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Author Topic: Decision-making and the art of Opting Out!  (Read 3153 times)

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« on: July 02, 2014, 14:12 »
Or should we call it - Getting better control of one's work.

As stock agencies have evolved there have been all different types of resellers, API, partners and suchlike - who resell content uploaded by a contributor to an agency.

This impacts a contributor in at least two ways:

Firstly, loss of control of the works. It is amazing how far and wide I have found my content.  At times in hands of shabby looking 'little' websites, which may or may not be a suitable representation of one's hard, professional work.

Secondly, the compensation per sales usually drops big time. There is suddenly yet another agency between the contributor and the first stock agency - who are also taking a nice and hefty portion of the cut.

And - thirdly, I am not sure how good is the sanctity (including the terms and conditions under which the sub agency resells the works), and whether it is even broadly at par with the contributors first stock agency.

So where does all this leave a contributor?

Except of course at loose ends with control of work, and a lesser share of revenue.

Over time and in some recent months I have therefore opted out from all partner/ reseller/ API sites wherever such option is possible.  There is few stock agencies that do not allow that!  In such case I have stopped uploads to some of them.  There is still one or two out there where the income generation did not warrant a fast decision. 

But in pretty much all cases I am now either opted out or in close monitoring.  My awakening :) in this regard came from the DP- Shotshop mess of course!! 

I know that most longstanding contributors are already well aware of this issue and make their decisions as they think best.  But I feel that many contributors (like me) are not aware enough or care enough about this issue - except till a time when some shotshop type 'deal' comes around to jolt them.

Maybe its time for all contributors to reawaken to this issue and and to raise better awareness about it!   


« Reply #1 on: July 02, 2014, 14:52 »
Did you notice any change in your sales volumes or income, either good or bad, after opting out?

« Reply #2 on: July 03, 2014, 00:52 »
Months ago, after DP action I opted out everywhere I could. Then I closed many micro accounts where I had doubts.
Now if I want to joy any new agency I make sure I have control over my work, they must be not less than 50% com., and I'm not interested in $1 for DL. No partner programs again!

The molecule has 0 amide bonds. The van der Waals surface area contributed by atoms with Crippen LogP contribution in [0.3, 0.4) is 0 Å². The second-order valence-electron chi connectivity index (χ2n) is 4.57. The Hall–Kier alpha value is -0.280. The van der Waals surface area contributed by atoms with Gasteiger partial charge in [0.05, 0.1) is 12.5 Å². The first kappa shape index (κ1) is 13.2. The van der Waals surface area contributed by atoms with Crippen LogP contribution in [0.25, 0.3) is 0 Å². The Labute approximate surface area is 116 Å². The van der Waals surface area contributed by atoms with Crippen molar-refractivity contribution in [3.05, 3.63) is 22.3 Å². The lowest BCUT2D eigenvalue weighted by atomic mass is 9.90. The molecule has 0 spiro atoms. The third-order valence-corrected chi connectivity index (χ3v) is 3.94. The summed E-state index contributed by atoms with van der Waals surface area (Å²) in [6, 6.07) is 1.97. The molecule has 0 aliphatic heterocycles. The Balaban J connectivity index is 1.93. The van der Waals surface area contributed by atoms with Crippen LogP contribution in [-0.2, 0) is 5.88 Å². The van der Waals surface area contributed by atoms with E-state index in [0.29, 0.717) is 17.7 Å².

Did I see any changes in income? Yes, for better. It was worth to leave some low % payers to get more somewhere else... I wrote about it in other thread.

« Reply #3 on: July 03, 2014, 04:08 »
me too. I get more control, time and a good feeling by shutting down some unethical scam agencies. ;D

« Reply #4 on: July 03, 2014, 11:57 »
Did you notice any change in your sales volumes or income, either good or bad, after opting out?

I would say not significantly, except at one agency.  In another case my RPD has gone up but volume has declined leaving more or less similar revenue. 

« Reply #5 on: July 03, 2014, 12:17 »
Did you notice any change in your sales volumes or income, either good or bad, after opting out?

The problem is that you don't/can't know given the lack of complete and detailed sales reporting.

I see variations from month to month when I haven't changed anything, so unless I knew which sales had come from a partner site in the past, I couldn't really gauge any changes. And the even harder one to know is if an agency has participation in something as a factor in search criteria so your sales on the main site could be affected by an opt out. DT, for example, had at one point in the past said that forum participation was a factor in search ranking (I think that's ridiculous, but then it goes along with other factors DT has mentioned are search factors at one time or another).

« Reply #6 on: July 03, 2014, 12:21 »
Thank you for answers on income.  I am surprised there was mostly no difference or slight improvement.   Seems like being choosy does not destroy income.

« Reply #7 on: July 03, 2014, 15:07 »
Jo Ann's comment is in very good standing.  Due to lack of sufficient reporting its hard to precisely pin an increase or decrease in sales to isolated factors.  An amount of guesswork is therefore involved based on the general sales trend after a change.


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